Moses joined Third Horizon Strategies (THS) as a manager in September 2021. He is an educator and health advocate that consistently seeks opportunities to broaden his horizons and understand different perspectives. Born in Israel and raised in North Carolina, he received his bachelor’s in psychology and criminal justice from University of North Carolina at Charlotte and then moved to Denver to complete his master’s in forensic psychology at the University of Denver. He still resides in Denver with his cat Calcifer.
Humanizing health care
Moses started his career by interning at a re-entry center – a program that helps individuals coming out of jails and prisons have a successful re-entry by preparing them to rejoin to the workforce, find resources, and reconnect to health care. His internship helped him start to gain a deeper understanding of health care. “I realized that if you don’t have your health, it is really hard to do these other things that society is asking you to do,” he said. This realization served as his foundation for his career.
After receiving his Masters in forensic psychology, he worked as a clinician with a program for complex individuals who were on probation or parole, living with a serious and persistent mental illness, and experiencing homelessness. His clinical experience prompted curiosity about the policy and macrolevel side of the field. He went on to work with the Substance Abuse and Mental Health Services Administration (SAMHSA) primarily engaging with Naxolone promotion programs and then served as the policy director at the Colorado Behavioral Healthcare Council.
When asked what he thinks is the biggest challenge facing the health care industry, Moses responded that the health care system has let down its most valuable asset: its workforce. This is especially true in behavioral health. “In many cases, these highly-educated, highly-committed professionals are being underpaid, overbooked, and asked to do things they don’t want to be doing,” Moses said. “When we don’t empower and value the people working in the system, the entire system suffers because it is built on people.” He feels strongly that if the workforce felt valued, it would change daily interactions and the way care is delivered.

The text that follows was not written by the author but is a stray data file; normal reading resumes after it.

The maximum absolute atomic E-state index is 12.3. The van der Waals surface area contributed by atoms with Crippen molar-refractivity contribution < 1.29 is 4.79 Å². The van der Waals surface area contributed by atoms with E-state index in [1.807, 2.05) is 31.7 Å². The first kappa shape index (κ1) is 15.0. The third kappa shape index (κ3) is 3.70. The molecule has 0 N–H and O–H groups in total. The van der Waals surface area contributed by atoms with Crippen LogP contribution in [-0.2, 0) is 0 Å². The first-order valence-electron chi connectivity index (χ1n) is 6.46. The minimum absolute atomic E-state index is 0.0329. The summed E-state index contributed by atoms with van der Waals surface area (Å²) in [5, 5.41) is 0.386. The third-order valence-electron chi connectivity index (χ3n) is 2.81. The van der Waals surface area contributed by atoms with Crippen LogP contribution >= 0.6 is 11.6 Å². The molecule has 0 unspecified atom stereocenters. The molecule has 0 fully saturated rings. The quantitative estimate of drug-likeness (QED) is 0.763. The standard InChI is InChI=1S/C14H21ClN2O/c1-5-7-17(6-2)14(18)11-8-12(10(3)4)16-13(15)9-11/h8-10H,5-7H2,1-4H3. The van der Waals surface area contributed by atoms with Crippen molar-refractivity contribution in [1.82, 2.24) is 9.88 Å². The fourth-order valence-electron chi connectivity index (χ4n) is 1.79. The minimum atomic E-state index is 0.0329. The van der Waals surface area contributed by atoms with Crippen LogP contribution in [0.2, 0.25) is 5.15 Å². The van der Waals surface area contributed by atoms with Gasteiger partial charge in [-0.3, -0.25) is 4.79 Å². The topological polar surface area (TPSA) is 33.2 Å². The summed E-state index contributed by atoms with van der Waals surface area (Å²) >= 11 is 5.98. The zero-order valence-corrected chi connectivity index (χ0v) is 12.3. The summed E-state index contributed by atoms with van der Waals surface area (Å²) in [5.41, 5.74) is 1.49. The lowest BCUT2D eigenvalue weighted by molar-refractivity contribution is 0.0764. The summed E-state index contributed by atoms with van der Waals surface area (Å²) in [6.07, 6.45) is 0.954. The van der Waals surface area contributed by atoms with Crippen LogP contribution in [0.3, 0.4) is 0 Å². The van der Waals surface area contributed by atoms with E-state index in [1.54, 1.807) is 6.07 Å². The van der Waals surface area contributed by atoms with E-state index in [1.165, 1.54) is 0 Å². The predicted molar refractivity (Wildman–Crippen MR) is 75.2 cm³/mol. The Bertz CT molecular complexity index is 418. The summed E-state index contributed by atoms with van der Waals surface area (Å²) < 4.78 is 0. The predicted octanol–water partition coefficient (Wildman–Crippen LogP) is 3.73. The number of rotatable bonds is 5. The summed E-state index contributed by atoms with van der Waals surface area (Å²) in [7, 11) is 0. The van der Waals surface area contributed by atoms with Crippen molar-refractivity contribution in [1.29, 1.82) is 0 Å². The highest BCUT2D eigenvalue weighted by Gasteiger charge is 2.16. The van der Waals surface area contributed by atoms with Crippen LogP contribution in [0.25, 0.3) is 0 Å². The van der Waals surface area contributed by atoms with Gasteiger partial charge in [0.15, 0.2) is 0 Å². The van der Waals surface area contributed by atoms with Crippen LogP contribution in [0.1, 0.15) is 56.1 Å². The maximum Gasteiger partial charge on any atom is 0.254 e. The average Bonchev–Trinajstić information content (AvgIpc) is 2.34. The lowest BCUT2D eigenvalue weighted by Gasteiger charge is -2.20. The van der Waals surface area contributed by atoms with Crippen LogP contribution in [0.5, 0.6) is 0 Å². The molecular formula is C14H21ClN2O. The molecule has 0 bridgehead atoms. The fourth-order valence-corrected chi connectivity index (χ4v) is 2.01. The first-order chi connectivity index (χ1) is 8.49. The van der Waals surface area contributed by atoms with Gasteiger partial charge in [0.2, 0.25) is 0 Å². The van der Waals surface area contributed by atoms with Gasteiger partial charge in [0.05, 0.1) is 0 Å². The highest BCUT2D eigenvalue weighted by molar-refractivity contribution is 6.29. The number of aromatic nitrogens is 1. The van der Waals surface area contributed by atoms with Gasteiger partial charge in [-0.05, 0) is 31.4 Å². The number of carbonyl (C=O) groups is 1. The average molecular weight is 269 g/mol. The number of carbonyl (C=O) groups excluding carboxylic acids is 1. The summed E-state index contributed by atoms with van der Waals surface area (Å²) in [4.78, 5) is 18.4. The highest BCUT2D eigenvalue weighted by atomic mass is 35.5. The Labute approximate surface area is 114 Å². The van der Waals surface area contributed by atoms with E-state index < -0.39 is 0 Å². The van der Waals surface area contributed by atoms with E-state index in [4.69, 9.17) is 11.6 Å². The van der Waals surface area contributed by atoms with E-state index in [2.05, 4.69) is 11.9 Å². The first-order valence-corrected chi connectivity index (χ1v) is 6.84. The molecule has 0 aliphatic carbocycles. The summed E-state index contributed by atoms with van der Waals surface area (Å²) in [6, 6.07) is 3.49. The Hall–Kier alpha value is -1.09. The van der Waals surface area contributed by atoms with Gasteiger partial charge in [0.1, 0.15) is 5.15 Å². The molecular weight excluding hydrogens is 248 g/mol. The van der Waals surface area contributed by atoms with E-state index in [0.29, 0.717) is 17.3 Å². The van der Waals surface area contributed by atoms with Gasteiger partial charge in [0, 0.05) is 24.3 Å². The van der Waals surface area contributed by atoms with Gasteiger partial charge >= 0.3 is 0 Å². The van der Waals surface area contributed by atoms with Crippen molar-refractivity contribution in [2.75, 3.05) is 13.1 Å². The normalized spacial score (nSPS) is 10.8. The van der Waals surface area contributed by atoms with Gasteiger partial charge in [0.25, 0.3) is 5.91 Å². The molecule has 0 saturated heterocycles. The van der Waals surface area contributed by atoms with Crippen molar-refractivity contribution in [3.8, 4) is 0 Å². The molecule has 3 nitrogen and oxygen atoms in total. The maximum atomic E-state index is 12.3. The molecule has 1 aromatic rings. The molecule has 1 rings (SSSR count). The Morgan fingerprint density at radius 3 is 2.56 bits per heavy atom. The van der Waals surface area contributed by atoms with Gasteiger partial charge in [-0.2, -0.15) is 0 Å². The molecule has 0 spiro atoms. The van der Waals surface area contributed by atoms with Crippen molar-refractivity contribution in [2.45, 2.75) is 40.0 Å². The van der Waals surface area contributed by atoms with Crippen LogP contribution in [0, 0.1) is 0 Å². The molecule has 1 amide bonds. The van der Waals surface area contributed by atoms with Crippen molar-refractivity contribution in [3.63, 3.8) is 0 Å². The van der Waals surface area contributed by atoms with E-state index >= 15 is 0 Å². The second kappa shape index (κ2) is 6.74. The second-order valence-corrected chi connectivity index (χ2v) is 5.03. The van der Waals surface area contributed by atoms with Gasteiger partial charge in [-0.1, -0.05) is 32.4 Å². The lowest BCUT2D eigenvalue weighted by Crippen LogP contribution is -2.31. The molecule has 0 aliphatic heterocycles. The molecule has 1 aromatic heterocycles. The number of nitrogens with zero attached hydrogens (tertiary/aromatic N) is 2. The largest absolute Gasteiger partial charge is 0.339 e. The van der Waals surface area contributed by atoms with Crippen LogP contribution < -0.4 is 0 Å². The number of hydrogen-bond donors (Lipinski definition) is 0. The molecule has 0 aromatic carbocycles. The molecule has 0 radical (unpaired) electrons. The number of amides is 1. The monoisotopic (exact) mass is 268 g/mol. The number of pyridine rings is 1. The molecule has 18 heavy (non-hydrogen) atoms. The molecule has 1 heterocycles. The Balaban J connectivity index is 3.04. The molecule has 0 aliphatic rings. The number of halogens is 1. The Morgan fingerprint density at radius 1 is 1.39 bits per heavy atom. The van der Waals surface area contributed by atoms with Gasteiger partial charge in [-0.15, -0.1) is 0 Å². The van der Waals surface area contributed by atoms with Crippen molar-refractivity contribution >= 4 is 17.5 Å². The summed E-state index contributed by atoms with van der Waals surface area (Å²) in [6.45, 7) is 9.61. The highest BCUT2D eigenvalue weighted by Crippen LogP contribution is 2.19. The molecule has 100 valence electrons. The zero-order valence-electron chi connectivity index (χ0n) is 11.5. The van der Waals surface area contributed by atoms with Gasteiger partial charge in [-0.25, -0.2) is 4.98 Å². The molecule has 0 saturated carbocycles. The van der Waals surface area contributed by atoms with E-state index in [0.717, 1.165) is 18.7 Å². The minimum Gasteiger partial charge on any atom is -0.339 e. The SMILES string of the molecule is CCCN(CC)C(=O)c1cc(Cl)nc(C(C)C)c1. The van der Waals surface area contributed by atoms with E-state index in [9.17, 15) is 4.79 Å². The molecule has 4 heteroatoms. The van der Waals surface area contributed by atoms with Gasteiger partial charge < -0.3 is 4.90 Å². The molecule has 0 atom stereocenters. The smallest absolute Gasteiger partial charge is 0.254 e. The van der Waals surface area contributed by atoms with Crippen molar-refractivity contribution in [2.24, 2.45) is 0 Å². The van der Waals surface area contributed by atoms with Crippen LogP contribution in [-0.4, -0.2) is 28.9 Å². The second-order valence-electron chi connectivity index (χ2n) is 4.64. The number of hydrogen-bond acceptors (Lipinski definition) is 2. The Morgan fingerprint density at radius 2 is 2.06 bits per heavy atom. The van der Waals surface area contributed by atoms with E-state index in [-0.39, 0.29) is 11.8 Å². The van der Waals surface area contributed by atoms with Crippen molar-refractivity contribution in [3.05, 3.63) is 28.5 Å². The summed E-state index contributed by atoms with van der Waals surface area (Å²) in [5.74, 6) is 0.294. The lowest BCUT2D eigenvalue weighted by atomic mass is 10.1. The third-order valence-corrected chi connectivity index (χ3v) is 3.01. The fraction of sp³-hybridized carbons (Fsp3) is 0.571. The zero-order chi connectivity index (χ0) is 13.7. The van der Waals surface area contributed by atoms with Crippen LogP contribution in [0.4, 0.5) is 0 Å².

Inspired by the current generation
In addition to his full-time role at THS, Moses teaches macrolevel social work classes at the Graduate School of Social Work at the University of Denver. He said that teaching is both “really fun” and very motivating because the students he teaches are very activated to make the world a better place. “I am inspired by the current generation that is gaining their voice right now,” he said. “They are very dedicated to having conversations about what is going on in the world, educating themselves about how to get involved, and empowered and that taking a ‘this is my world and I want to make it better’ approach.” When asked what he would be doing it he didn’t work at THS, he said teaching.
In the next ten years, Moses anticipates that we will get better at being virtual – both in terms of being more productive virtually and in learning the value of spending more time together. “One thing we learned from the COVID-19 pandemic is that you can be successful and accomplish life behind a screen, but you aren’t going to feel very good if you don’t connect with people – you need meaningful connections somewhere,” Moses said. He feels that going forward, we will see more and more of our communities coming together and finding ways for people to connect and build relationships.